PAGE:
Criteria % Comments
Participation (quizzes and short writing assignments) 60
Essay20
Final exam20

BCIT Policy

Any student who needs special assistance in the event of a medical emergency or building evacuation (either because of a disability or for any other reason) should promptly inform their course instructor(s) and Accessibility Services of their personal circumstances.

Human Rights, Harassment and Discrimination:
The BCIT community is made up of individuals from every ability, background, experience and identity, each contributing uniquely to the richness and diversity of the BCIT community as a whole. In recognition of this, and the intrinsic value of our diversity, BCIT seeks to foster a climate of collaboration, understanding and mutual respect between all members of the community and ensure an inclusive accessible working and learning environment where everyone can succeed.

Respect, Diversity, and Inclusion is a supportive resource for both students and employees of BCIT, to foster a respectful learning and working environment. Any student who feels that they are experiencing discrimination or harassment (personal or human rights-related) can confidentially access this resource for advice and support. Please see Policy 7507 – Harassment and Discrimination and accompanying procedure.

Students should make themselves aware of additional Education, Administration, Safety and other BCIT policies listed at https://www.bcit.ca/about/administration/policies.shtml

Guidelines for

Attempts:
Students must successfully complete a course within a maximum of three (3) attempts at the course. Students with two attempts in a single course will be allowed to repeat the course only upon special written permission from the Associate Dean. Students who have not successfully completed a course within three attempts may not be eligible to graduate from their respective program.

Attendance:
Regular attendance in lectures and labs is seen as integral to student success, therefore, attendance in class is monitored. Unexcused absences in excess of 10% of the time prescribed for this course may result in the assignment of a failing grade. Attendance may be taken at any time during class. A student not present for attendance will be marked absent. A student who leaves class for a period of time deemed excessive by the instructor may be considered absent regardless of whether they are present when attendance is taken.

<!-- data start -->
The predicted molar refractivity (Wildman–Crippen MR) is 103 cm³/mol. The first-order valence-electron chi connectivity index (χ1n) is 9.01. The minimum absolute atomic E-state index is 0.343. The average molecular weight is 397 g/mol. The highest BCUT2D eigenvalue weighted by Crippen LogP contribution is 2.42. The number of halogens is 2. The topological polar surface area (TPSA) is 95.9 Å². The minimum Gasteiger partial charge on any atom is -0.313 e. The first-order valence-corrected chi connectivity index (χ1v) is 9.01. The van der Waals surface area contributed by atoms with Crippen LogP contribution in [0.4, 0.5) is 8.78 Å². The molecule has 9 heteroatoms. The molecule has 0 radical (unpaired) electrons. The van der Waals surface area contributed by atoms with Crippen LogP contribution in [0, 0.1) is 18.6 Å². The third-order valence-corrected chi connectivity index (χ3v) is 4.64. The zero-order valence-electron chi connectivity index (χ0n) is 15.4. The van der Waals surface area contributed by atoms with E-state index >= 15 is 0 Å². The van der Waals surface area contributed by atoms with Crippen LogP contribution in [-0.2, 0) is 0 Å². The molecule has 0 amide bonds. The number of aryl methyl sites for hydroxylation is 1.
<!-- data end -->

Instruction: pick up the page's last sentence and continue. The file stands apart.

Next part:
In case of illness or other unavoidable absence, students must communicate with the instructor, or the appropriate Program Head, as soon as possible (preferably in advance) indicating the reason for the absence. Students who are seeking accommodation for a medical absence must have a BCIT-approved medical certificate ). For other absences, students must be prepared to provide appropriate supporting documentation.

A student who has unexcused absences in excess of 10% of the time prescribed for the course by the Withdrawal Deadline is considered to have ‘Vanished’ and will be assigned a grade of ‘V’. In these cases, no further work will be graded.

These requirements are set out in accordance with BCIT Policy 5101 Student Regulations. More information regarding withdrawals from PTS courses is available at https://www.bcit.ca/pts/pts_withdrawals.shtml.

Approved

I verify that the content of this course outline is current.
Jean Laponce, Instructor
September 07, 2021

I verify that this course outline has been reviewed.
Michael Bourke, Faculty
September 07, 2021

I verify that this course outline has been reviewed and complies with BCIT policy.
Patricia Sackville, Associate Dean
September 07, 2021

Note: Should changes be required to the content of this course outline, students will be given reasonable notice.